Everything within the universe has a special order and in life everything has a method. Projects have to go through stages that cannot be postponed, as in the case of publishing, and this is even more so when they are of a scientific nature.

These types of publications need time and specific knowledge to meet the requirements of the specialized media that publish them, not without the publications first being reviewed and edited. Scientists at CIAT constantly face the challenge of complying with the requisite to make their research widely diffused.

A good example is “Timescales of transformational climate change adaptation in sub-Saharan African agriculture” published in the journal Nature Climate Change. This article, led by the expert on climate impact Julian Ramírez-Villegas, was widely diffused not only because of the importance of the journal but also because of the number of readers reached through diverse media.

The article recounts a five-year process in which CIAT scientists investigated, collected data, and analyzed data to understand which climate conditions are the most favorable for the development of specific crops. Ramírez-Villegas and his team, after laying out the goals, had to overcome a shortage of resources in order to advance the project, which finally by 2014 received financial aid when Ramírez-Villegas himself won a grant from Young Innovative Scientists for US$10,000, which helped the team to continue collecting the data required for the project.

Which steps should we take in order to achieve a successful divulgation of scientific papers? The following phases refer to the above experience:

Determining a high-impact topic. A scientific article should contain new content and high quality in theme and structure to qualify for publishing.

Intellectual production and decision making. In order to progress toward the goal, the team members must remember that time is limited to obtain final results. The DAPA team had to retreat daily to share knowledge, produce ideas, and jointly build a scientific paper.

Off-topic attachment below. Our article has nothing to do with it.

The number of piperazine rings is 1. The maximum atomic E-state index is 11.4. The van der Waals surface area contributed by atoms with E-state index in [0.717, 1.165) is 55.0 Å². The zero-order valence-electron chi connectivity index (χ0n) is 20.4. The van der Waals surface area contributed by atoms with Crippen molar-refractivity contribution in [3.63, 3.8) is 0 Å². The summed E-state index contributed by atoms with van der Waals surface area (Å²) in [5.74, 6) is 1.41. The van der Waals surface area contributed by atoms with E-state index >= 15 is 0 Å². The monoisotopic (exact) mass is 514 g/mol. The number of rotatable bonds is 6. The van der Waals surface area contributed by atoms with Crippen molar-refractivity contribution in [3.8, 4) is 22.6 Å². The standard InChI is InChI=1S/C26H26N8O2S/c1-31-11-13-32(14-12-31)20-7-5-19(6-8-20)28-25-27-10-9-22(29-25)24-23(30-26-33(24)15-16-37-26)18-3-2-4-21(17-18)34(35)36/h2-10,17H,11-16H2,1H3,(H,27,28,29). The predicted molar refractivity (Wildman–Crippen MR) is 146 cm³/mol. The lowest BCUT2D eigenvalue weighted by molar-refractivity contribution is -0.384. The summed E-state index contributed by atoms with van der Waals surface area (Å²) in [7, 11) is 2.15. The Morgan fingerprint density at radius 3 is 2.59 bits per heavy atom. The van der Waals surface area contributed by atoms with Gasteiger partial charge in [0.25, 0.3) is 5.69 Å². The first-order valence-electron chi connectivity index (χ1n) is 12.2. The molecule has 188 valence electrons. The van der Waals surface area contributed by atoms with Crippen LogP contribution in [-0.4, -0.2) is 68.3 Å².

Finding the right medium for divulgation. After studies have been prepared, the data collected, and the document written comes the question: “In which scientific journal do we attempt to publish?” The specialized scientific journals are very strict and demanding and have their own publishing selection method. The DAPA research team first contacted the journal Proceedings of the National Academy of Sciences USA (PNAS), for which a 250-word summary was prepared that included the introduction, results, discussion, materials, methods, and references. The article was then sent to various scientific expert editors for their approval.

It is important to note that the CIAT Information Services team gives advice to researchers to help them find the most adequate journal in which to publish their results.

Corrections and advice. Once the written article is ready, it must be reviewed by scientific peers (external appraisers) who give their impressions and whatever advice is needed. In this case, the paper was sent to advisors who reviewed it and indicated that the methodology, results, and conclusions agreed with the information included. The external reviewers expressed their points of view and gave advice but, nevertheless, the PNAS editor turned down the article.

Two months after the process with PNAS, the DAPA team sent the paper to Nature Climate Change, which, after a few adjustments and 100 days of waiting, decided to publish it.

Media management and impact. When the research has been accepted and published, media have to be managed in order for the research to be diffused widely. Regarding the above article, CIAT’s Communications Area and its associate, the CGIAR Program on Climate Change, Agriculture and Food Security (CCAFS), developed a strategy to diffuse the article by using as support a public relations agency, which reworked the contents to be diffused through other communication networks.

A press release on the article was published by news agencies such as the BBC. Al Gore tweeted the link to National Geographic and its 2.9 million followers and the UK’s Department for International Development (DFID), an initial member of the project, invited the DAPA team to present the results in London.

Measurement of results. There’s no way to know how successful an article is if the scope is not measured. For this reason, the CIAT information systems team makes use of Almetrics, an analytical system that helps to measure the positive impact of scientific papers online. The biggest impact occurs when the people who formulate the norms read through different media such as news agencies, blogs, and social media such as Twitter about CIAT and the studies it is carrying out.

The DAPA team’s article currently has 320 points apart from being the eighth most-read article from the journal.

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Additionally, Google Escolar is used to help measure the impact of the article by measuring the number of citations and quotes.

CIAT will continue in its commitment to guarantee that its scientific results reach the highest number possible of users, thus helping to spread information globally. It will insist on constantly sharing information with the international community, thus complying with the standards demanded by the world’s most renowned journals.

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